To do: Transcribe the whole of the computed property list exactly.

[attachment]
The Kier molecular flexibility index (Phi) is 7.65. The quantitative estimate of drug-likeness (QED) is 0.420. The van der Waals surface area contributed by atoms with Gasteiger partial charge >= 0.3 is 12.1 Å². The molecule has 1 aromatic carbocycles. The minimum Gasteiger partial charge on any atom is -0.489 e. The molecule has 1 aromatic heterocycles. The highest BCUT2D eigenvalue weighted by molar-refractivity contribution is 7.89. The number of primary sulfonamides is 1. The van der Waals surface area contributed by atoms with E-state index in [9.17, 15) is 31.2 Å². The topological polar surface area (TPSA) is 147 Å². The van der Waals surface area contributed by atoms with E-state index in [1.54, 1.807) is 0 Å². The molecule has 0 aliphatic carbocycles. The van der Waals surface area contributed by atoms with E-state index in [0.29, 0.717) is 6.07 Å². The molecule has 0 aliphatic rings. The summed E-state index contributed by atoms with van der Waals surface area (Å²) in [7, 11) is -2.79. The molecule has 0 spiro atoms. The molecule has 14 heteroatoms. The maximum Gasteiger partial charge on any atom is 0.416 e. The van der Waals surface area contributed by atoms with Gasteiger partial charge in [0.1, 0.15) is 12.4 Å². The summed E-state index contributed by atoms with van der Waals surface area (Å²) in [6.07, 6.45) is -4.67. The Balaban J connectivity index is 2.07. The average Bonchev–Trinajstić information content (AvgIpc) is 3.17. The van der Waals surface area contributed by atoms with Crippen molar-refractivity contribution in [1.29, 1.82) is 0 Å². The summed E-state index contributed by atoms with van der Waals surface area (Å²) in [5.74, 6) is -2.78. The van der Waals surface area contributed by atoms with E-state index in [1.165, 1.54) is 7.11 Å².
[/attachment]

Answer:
The Kier molecular flexibility index (Phi) is 7.65. The quantitative estimate of drug-likeness (QED) is 0.420. The van der Waals surface area contributed by atoms with Gasteiger partial charge >= 0.3 is 12.1 Å². The molecule has 1 aromatic carbocycles. The minimum Gasteiger partial charge on any atom is -0.489 e. The molecule has 1 aromatic heterocycles. The highest BCUT2D eigenvalue weighted by molar-refractivity contribution is 7.89. The number of primary sulfonamides is 1. The van der Waals surface area contributed by atoms with E-state index in [9.17, 15) is 31.2 Å². The topological polar surface area (TPSA) is 147 Å². The van der Waals surface area contributed by atoms with E-state index in [1.54, 1.807) is 0 Å². The molecule has 0 aliphatic carbocycles. The van der Waals surface area contributed by atoms with E-state index in [0.29, 0.717) is 6.07 Å². The molecule has 0 aliphatic rings. The summed E-state index contributed by atoms with van der Waals surface area (Å²) in [7, 11) is -2.79. The molecule has 0 spiro atoms. The molecule has 14 heteroatoms. The maximum Gasteiger partial charge on any atom is 0.416 e. The van der Waals surface area contributed by atoms with Gasteiger partial charge in [0.1, 0.15) is 12.4 Å². The summed E-state index contributed by atoms with van der Waals surface area (Å²) in [6.07, 6.45) is -4.67. The Balaban J connectivity index is 2.07. The average Bonchev–Trinajstić information content (AvgIpc) is 3.17. The van der Waals surface area contributed by atoms with Crippen molar-refractivity contribution in [1.29, 1.82) is 0 Å². The summed E-state index contributed by atoms with van der Waals surface area (Å²) in [5.74, 6) is -2.78. The van der Waals surface area contributed by atoms with E-state index in [1.165, 1.54) is 7.11 Å².